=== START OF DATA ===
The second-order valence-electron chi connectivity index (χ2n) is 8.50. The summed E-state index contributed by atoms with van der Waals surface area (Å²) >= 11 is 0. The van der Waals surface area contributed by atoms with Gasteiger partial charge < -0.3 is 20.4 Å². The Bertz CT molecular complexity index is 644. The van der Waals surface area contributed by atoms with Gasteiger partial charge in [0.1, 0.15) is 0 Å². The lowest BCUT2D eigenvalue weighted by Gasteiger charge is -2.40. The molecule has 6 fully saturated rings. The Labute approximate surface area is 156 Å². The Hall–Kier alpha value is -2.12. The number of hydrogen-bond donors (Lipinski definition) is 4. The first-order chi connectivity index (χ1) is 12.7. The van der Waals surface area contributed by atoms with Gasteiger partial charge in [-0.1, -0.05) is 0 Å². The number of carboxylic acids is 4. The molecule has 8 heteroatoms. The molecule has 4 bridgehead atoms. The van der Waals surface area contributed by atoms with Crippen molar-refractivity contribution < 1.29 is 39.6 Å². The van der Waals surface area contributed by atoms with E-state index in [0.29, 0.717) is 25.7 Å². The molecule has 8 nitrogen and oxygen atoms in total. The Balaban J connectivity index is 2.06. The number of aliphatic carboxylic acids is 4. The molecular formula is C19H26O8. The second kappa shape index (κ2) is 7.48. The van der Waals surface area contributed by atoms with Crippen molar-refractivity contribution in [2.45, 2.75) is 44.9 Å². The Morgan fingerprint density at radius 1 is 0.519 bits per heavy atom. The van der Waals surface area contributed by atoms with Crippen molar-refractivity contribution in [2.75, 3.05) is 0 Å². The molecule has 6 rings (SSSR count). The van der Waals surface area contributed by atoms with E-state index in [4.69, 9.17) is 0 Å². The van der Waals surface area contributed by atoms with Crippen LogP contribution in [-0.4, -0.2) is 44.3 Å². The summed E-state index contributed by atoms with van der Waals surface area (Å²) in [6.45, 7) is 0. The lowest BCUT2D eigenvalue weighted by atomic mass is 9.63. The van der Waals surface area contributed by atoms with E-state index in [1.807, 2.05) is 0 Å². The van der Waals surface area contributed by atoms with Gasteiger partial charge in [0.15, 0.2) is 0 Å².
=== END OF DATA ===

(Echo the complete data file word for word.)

The second-order valence-electron chi connectivity index (χ2n) is 8.50. The summed E-state index contributed by atoms with van der Waals surface area (Å²) >= 11 is 0. The van der Waals surface area contributed by atoms with Gasteiger partial charge < -0.3 is 20.4 Å². The Bertz CT molecular complexity index is 644. The van der Waals surface area contributed by atoms with Gasteiger partial charge in [0.1, 0.15) is 0 Å². The lowest BCUT2D eigenvalue weighted by Gasteiger charge is -2.40. The molecule has 6 fully saturated rings. The Labute approximate surface area is 156 Å². The Hall–Kier alpha value is -2.12. The number of hydrogen-bond donors (Lipinski definition) is 4. The first-order chi connectivity index (χ1) is 12.7. The van der Waals surface area contributed by atoms with Gasteiger partial charge in [-0.1, -0.05) is 0 Å². The number of carboxylic acids is 4. The molecule has 8 heteroatoms. The molecule has 4 bridgehead atoms. The van der Waals surface area contributed by atoms with Crippen molar-refractivity contribution < 1.29 is 39.6 Å². The van der Waals surface area contributed by atoms with E-state index in [0.29, 0.717) is 25.7 Å². The molecule has 8 nitrogen and oxygen atoms in total. The Balaban J connectivity index is 2.06. The number of aliphatic carboxylic acids is 4. The molecular formula is C19H26O8. The second kappa shape index (κ2) is 7.48. The van der Waals surface area contributed by atoms with Crippen molar-refractivity contribution in [2.45, 2.75) is 44.9 Å². The Morgan fingerprint density at radius 1 is 0.519 bits per heavy atom. The van der Waals surface area contributed by atoms with Crippen molar-refractivity contribution in [2.75, 3.05) is 0 Å². The molecule has 6 rings (SSSR count). The van der Waals surface area contributed by atoms with E-state index in [4.69, 9.17) is 0 Å². The van der Waals surface area contributed by atoms with Crippen LogP contribution in [-0.4, -0.2) is 44.3 Å². The summed E-state index contributed by atoms with van der Waals surface area (Å²) in [6.45, 7) is 0. The lowest BCUT2D eigenvalue weighted by atomic mass is 9.63. The van der Waals surface area contributed by atoms with E-state index in [1.807, 2.05) is 0 Å². The van der Waals surface area contributed by atoms with Gasteiger partial charge in [0.15, 0.2) is 0 Å².